Meditation Techniques: Tai chi, short for T’ai chi ch’üan and also known as “shadowboxing,” is an internal Chinese martial art practised for self-defence, health benefits, and meditation. Tai chi has practitioners all over the world.
It is a current popular trend in the world of fitness and has a host of benefits both psychological and physical in nature. Practising Tai Chi accurately can contribute to a calm and tranquil mind, as well as help in mastering the concepts of balance, alignment, and rhythm of movement. There are many simple relaxation techniques for stress management, and Tai Chi is one of the best of them.
Origin and History of Tai Chi
Tai chi originates from ancient Chinese movement systems associated with health, philosophy, and flexibility of the body. In the words of Tao Tsu, a sage who lived in the sixth century, it is all about achieving flexibility and balance.” he who stands on tiptoe is not steady. He who strides cannot maintain the pace.”. Monks who were in need of exercise, as their days comprised solely of meditation, practised the earliest forms of Tai chi.
Practising Tai Chi
Tai chi is a gentle series of physical exercises and stretches. Each posture flows seamlessly into the next, keeping your body in constant motion.
It is based on a system of imitating the movements of animals to help exercise the body. The movements of a variety of animals (tiger, deer, bear, ape, and birds) are imitated to exercise the joints of the body.
There are a variety of ‘postures’ such as push, pull, split and elbow strike and ‘attitudes’ like advance, retreat, look left, gaze right, etc. These movements are performed slowly and gracefully with smooth and even transitions between them. Tai Chi seeks to foster the circulation of ‘Chi’ within the body, to enhance health and vitality. Tai chi has martial as well as meditative benefits. Tai Chi, which is currently in vogue, is practised largely for its meditative benefits.
In a two-person exercise called ‘push-hands’, Tai Chi principles are developed in terms of being sensitive to and responsive to another person’s ‘chi’ or vital energy. It is also an opportunity to employ some of the martial aspects of Tai Chi in a kind of slow-tempo combat. Long-time practitioners of Tai Chi who are so inclined can become very adept at martial arts.
Benefits of Tai Chi
Practising Tai Chi on a regular basis is reputed to bring a variety of benefits to the various systems of the body. Tai chi’s flowing movements benefit the muscular and circulatory systems. Tai Chi is considered an effective cure for a range of health problems from breathing-related disorders, to digestive and nervous disorders.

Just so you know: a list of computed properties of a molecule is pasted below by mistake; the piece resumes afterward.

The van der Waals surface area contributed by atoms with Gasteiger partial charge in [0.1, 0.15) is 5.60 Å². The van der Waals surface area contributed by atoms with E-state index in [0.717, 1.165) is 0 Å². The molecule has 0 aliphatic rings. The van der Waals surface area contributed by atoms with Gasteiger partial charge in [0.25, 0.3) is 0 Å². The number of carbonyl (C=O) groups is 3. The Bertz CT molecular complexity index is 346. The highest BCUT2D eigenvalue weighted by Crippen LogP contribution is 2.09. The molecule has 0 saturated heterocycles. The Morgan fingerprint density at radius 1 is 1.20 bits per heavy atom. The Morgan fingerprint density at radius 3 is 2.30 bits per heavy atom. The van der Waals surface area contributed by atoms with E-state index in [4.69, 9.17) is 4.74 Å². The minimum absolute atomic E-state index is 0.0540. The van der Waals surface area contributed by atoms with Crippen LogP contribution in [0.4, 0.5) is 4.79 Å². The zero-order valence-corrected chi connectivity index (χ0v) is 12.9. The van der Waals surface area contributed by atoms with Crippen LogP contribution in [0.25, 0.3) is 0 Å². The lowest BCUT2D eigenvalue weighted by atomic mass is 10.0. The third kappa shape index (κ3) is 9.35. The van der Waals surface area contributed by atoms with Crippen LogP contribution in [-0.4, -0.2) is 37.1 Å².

Because the Tai Chi movements have their origins in the martial arts, practising them does have some martial applications. Tai Chi is a moderate cardiovascular training exercise, which also has a significant effect on lung function.
- People in varying states of health can practice Tai Chi.
- It has been shown as particularly beneficial in the case of people with rheumatoid arthritis, osteoarthritis, Parkinson’s disease, and multiple sclerosis.
- Tai Chi helps to regulate the immune system.
- Tai Chi helps postural alignment and helps reduces spinal degeneration.
- Tai Chi is a weight-bearing exercise, which raises the possibility of benefits for maintaining bone density.
Alternative to Tai Chi:
15 minutes a day spent on Qigong can make you happier, healthier, and live a longer life. For the full story, visit the Qigong practice page.
Shaolin Qigong is a closely guarded, jealously guarded secret. Shaolin Qigong is far less difficult to learn than Tai Chi and far less demanding than Yoga. It also provides all of the advantages of meditation. And it improves happiness, health, and longevity in less than 15 minutes per day.
Qigong requires almost no athletic ability, can be done almost anywhere, and does not require any expensive supplements, pills, or exercise gadgets.
Qigong has been proven to:
- Maintain blood pressure stability
- Reduce the number of strokes and deaths.
- Improves cancer and drug treatment; alleviates senile symptoms; improves memory, insomnia, vertigo, headaches, and cholesterol levels
- Reduces stress and promotes relaxation, similar to a mild tranquillizer.
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